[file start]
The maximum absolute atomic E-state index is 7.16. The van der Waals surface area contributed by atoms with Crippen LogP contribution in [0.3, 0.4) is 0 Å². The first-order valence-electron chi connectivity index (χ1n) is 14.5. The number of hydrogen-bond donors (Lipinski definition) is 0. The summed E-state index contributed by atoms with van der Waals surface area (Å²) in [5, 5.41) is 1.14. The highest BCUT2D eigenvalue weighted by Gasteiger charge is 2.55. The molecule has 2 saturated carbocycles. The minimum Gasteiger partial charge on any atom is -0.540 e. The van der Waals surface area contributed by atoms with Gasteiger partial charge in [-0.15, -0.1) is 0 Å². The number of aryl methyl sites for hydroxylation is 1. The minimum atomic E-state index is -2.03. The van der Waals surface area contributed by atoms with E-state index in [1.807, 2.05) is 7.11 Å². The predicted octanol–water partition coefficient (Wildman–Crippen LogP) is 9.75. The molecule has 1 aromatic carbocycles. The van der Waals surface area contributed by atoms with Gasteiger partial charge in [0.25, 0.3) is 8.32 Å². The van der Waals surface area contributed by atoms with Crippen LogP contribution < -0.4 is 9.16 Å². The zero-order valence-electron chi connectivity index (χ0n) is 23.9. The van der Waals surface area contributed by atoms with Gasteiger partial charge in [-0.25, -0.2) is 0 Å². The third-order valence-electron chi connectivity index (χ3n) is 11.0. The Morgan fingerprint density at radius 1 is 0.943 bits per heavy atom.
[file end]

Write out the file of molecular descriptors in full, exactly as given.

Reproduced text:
The maximum absolute atomic E-state index is 7.16. The van der Waals surface area contributed by atoms with Crippen LogP contribution in [0.3, 0.4) is 0 Å². The first-order valence-electron chi connectivity index (χ1n) is 14.5. The number of hydrogen-bond donors (Lipinski definition) is 0. The summed E-state index contributed by atoms with van der Waals surface area (Å²) in [5, 5.41) is 1.14. The highest BCUT2D eigenvalue weighted by Gasteiger charge is 2.55. The molecule has 2 saturated carbocycles. The minimum Gasteiger partial charge on any atom is -0.540 e. The van der Waals surface area contributed by atoms with Gasteiger partial charge in [-0.15, -0.1) is 0 Å². The number of aryl methyl sites for hydroxylation is 1. The minimum atomic E-state index is -2.03. The van der Waals surface area contributed by atoms with E-state index in [1.807, 2.05) is 7.11 Å². The predicted octanol–water partition coefficient (Wildman–Crippen LogP) is 9.75. The molecule has 1 aromatic carbocycles. The van der Waals surface area contributed by atoms with Gasteiger partial charge in [0.25, 0.3) is 8.32 Å². The van der Waals surface area contributed by atoms with Crippen LogP contribution < -0.4 is 9.16 Å². The zero-order valence-electron chi connectivity index (χ0n) is 23.9. The van der Waals surface area contributed by atoms with Gasteiger partial charge in [-0.25, -0.2) is 0 Å². The third-order valence-electron chi connectivity index (χ3n) is 11.0. The Morgan fingerprint density at radius 1 is 0.943 bits per heavy atom.